“You do not understand. Life changes. Circumstances are different. There was no other alternative. If I had not said what I did the soldiers would have arrested me. I would have lost everything. Do you want me to be crucified? Do you want me to die?”
“Peter. How about your character? Do we not lose the essence of life through acts of verbal betrayal, not speaking the truth, and cursing?”
Peter, outside Jerusalem, prior to Resurrection Sunday, might have feebly tried to press his position for just a little while longer. His moment of expediency was existential. He might have wanted to convince others of the rightness of his actions, and so we hear Peter saying,
“Perhaps you do not understand. The situation, which involved the servant girl, just happened. In the Garden, I did take my sword, and I tried to split open the skull of a man, but I missed, and only cut off his ear. Jesus healed the servant’s ear, and they took the Lord away. In the confusion, and tenseness of the moment, the soldiers allowed me, and the other disciples to escape. I was loyal up to that point. Then there is something else. For three years I walked, and worked with Jesus. I was with Him at the beginning of His ministry. We should talk about that.”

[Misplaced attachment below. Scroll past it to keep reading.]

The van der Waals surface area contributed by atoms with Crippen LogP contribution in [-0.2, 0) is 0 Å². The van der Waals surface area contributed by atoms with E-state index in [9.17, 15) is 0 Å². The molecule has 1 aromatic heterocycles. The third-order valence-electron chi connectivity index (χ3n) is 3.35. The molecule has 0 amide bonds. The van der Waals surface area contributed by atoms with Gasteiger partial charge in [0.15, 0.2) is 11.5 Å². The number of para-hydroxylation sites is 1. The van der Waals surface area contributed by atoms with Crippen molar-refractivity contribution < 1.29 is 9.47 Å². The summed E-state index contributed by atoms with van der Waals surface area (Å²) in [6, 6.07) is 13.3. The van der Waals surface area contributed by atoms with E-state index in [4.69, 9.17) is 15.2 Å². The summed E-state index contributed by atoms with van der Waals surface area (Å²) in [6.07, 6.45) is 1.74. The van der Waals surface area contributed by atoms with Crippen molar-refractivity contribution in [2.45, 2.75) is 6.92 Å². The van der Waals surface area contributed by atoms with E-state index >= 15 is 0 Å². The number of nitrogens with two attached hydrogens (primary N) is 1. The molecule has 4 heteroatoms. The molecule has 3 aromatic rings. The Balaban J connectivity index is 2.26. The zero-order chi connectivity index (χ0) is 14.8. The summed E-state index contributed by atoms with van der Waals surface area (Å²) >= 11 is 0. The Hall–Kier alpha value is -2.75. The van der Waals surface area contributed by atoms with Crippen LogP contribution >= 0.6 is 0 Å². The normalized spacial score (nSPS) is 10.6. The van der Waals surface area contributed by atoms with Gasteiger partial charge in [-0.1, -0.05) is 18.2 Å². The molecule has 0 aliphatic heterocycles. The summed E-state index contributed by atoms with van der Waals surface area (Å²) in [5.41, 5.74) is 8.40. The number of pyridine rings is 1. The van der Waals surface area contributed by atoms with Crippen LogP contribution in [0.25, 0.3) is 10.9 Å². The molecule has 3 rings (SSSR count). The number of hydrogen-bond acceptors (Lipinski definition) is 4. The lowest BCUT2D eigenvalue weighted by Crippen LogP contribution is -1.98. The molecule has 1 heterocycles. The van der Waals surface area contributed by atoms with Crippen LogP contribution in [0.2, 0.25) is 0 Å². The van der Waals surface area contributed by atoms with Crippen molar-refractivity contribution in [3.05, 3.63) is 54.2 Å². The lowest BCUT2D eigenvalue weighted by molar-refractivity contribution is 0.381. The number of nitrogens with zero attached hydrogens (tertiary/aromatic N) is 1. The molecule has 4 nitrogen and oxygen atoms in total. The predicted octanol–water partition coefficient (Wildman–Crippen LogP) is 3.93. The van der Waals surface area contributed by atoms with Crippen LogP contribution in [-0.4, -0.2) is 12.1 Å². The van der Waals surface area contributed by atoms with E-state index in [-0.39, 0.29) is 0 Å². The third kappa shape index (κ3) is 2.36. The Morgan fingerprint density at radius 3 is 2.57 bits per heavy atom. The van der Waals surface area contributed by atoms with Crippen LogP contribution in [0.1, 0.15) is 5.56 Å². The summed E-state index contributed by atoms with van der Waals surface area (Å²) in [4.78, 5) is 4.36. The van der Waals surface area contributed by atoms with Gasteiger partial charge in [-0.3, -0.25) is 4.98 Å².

“Peter, as commendable as all these things are, what are you going to do about this current problem.”
“Problem? I have no problem. I was with Jesus in the Garden! Who do you think you are, anyway, to stand in judgment upon me? You do not know what I am up against! If you were in my place you would have done the same.”
“Peter, there is another report, that after you denied Jesus three times, a cock crowed. That was a very unusual time of the day. Some say that at that very moment, Jesus, who was nearby, managed to turn, and look at you. Peter, did all that happen?”